Expect Porsche To Make More 'Simple' Drivers' Cars Like The GT3 Touring
Demand for good manual models prompts a shift towards driver involvement at Stuttgart
Porsche’s new, manual 911 GT3 Touring is the first product in a new focus for the German brand.
According to an interview in Autocar, Porsche has recognised that its customers are more interested in driver involvement than they are in pure performance, and the company intends to reposition some of its quicker offerings with this in mind.
It’s an approach sparked by demand for the 2016 Cayman GT4. That car took inspiration from the 997 generation 911 GT3, and used a six-speed manual to marshal the 385bhp flat-six engine.
Frank Walliser, head of GT at Porsche, told Autocar:
The GT4 showed us there was demand for a pure driving Porsche with a manual gearbox. This theme of ‘pure and simple’ is a success in other fields too, like scrambler motorbikes and single-speed bicycles. People like simplicity.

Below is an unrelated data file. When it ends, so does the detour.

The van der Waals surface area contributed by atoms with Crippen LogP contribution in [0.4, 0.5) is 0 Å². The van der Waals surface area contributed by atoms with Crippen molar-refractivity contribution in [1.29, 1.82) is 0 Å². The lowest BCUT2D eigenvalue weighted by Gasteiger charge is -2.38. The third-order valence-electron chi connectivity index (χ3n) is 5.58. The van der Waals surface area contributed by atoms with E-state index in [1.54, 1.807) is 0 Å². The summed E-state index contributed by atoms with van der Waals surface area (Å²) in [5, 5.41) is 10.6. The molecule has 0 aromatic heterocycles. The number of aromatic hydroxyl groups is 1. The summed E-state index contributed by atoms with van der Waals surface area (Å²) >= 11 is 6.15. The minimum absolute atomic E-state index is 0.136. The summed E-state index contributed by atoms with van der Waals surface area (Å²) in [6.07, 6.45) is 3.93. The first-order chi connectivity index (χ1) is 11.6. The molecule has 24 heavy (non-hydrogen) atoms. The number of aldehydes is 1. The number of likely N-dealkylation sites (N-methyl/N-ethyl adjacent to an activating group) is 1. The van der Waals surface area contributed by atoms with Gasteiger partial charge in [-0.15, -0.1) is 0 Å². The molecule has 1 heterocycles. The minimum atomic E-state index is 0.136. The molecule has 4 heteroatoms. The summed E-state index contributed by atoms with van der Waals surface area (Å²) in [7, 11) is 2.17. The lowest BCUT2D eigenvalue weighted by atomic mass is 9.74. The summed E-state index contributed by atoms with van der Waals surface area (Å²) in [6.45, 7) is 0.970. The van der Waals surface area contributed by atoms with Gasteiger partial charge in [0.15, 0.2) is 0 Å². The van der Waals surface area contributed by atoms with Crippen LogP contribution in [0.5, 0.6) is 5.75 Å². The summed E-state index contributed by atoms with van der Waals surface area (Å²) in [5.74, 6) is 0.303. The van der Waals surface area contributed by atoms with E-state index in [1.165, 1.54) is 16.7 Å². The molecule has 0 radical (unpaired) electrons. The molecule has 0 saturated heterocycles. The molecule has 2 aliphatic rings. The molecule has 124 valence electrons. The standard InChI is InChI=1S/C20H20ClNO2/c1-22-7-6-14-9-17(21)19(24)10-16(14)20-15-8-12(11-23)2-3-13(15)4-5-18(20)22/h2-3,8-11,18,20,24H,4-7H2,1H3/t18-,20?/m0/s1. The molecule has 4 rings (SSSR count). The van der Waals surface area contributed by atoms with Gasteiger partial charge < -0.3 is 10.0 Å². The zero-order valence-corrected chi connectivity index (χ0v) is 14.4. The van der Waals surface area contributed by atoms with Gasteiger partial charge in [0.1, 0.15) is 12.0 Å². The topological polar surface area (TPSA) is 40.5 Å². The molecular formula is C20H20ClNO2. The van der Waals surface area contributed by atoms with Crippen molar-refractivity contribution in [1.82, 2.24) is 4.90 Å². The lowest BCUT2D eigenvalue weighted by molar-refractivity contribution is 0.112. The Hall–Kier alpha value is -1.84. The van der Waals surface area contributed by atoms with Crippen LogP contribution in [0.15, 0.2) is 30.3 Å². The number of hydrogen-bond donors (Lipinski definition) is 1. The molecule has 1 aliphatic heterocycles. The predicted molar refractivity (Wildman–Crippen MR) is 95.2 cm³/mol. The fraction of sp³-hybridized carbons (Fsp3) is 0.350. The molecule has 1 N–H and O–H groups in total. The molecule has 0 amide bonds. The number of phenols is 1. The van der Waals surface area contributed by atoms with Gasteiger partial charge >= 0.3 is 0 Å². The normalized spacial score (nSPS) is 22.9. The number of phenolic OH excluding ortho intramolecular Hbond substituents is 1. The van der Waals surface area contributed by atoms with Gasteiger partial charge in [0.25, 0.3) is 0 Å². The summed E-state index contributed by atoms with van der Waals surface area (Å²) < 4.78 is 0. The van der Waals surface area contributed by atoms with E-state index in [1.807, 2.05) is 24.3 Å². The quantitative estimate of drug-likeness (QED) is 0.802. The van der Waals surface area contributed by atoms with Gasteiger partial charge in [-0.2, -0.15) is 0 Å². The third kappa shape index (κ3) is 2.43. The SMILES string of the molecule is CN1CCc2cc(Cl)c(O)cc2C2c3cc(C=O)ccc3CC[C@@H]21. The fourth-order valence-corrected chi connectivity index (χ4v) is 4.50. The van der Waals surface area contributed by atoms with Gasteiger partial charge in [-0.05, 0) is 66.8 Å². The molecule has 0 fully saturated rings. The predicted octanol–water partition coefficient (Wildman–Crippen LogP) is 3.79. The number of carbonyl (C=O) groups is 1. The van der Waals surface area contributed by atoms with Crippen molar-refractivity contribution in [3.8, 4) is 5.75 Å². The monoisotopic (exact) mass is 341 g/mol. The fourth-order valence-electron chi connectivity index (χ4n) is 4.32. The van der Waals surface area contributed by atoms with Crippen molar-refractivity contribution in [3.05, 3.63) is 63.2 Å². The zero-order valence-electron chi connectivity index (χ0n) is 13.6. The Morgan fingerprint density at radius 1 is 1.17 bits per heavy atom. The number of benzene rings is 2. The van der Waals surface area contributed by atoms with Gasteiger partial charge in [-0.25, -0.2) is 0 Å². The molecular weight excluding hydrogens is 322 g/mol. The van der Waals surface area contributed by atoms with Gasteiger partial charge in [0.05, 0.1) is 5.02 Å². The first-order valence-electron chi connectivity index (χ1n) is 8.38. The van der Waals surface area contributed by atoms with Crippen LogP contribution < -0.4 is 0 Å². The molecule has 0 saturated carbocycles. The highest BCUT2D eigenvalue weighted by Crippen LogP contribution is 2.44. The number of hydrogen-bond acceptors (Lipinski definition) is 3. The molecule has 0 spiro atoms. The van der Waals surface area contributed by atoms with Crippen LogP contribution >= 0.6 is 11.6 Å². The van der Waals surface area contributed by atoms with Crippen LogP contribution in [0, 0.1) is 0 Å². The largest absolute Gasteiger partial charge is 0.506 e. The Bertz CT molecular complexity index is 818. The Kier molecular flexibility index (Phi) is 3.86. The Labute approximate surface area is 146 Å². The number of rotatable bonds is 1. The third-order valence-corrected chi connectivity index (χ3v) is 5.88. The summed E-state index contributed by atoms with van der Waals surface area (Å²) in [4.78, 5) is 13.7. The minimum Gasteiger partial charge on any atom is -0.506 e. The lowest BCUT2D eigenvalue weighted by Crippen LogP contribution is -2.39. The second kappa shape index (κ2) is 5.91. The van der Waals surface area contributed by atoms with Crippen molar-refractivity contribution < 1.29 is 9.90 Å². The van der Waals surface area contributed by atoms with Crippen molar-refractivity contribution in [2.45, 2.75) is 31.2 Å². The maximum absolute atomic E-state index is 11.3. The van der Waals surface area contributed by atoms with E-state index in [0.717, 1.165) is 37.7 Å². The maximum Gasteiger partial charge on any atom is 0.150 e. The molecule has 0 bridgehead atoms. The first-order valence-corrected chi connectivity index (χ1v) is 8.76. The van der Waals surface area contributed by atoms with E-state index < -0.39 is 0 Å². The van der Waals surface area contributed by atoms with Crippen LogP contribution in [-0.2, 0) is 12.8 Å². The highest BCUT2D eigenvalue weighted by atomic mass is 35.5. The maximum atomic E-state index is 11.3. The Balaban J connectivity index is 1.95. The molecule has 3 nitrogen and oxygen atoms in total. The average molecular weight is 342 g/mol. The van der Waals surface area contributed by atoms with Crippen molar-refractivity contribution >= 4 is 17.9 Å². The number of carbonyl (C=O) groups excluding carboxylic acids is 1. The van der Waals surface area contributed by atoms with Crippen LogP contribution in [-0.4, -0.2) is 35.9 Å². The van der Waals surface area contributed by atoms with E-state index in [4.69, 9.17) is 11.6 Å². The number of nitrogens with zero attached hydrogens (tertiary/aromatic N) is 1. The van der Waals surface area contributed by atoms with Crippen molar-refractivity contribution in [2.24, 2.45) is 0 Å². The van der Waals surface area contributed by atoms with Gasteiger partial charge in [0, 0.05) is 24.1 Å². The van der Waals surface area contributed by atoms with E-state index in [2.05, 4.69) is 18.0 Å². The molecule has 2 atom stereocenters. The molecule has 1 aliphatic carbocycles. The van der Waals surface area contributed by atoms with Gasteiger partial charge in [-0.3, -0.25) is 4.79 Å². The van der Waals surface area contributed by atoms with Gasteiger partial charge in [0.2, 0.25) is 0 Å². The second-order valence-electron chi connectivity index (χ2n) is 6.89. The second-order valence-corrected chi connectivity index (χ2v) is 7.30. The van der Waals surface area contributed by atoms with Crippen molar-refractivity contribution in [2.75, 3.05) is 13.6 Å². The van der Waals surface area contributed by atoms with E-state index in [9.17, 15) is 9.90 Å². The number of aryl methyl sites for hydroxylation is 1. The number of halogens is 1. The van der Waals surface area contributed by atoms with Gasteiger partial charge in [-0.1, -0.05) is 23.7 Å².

This is what drove Porsche to create the 911 GT3 Touring. This car takes all the best bits of the 911 GT3 but puts them in a more GT-like package, with a focus on involvement over pure speed. It still sports a 500bhp flat-six, but does away with the large rear wing. A six-speed manual is standard fit, unlike the regular 991.2 GT3 which has a seven-speed PDK (although the manual is an option).
Crucially though, the GT3 Touring is not a limited production model, unlike vehicles like the 911R.
So could we be seeing more driver-oriented Porsches in the future? Yes, but don’t expect them to come cheap. Walliser notes that it only really works on the high-powered models because of the investment required - and “you can’t downsize the idea of a GT car.”
What’s next on Porsche’s pure and simple radar? Another six-cylinder Cayman GT4. We can’t wait.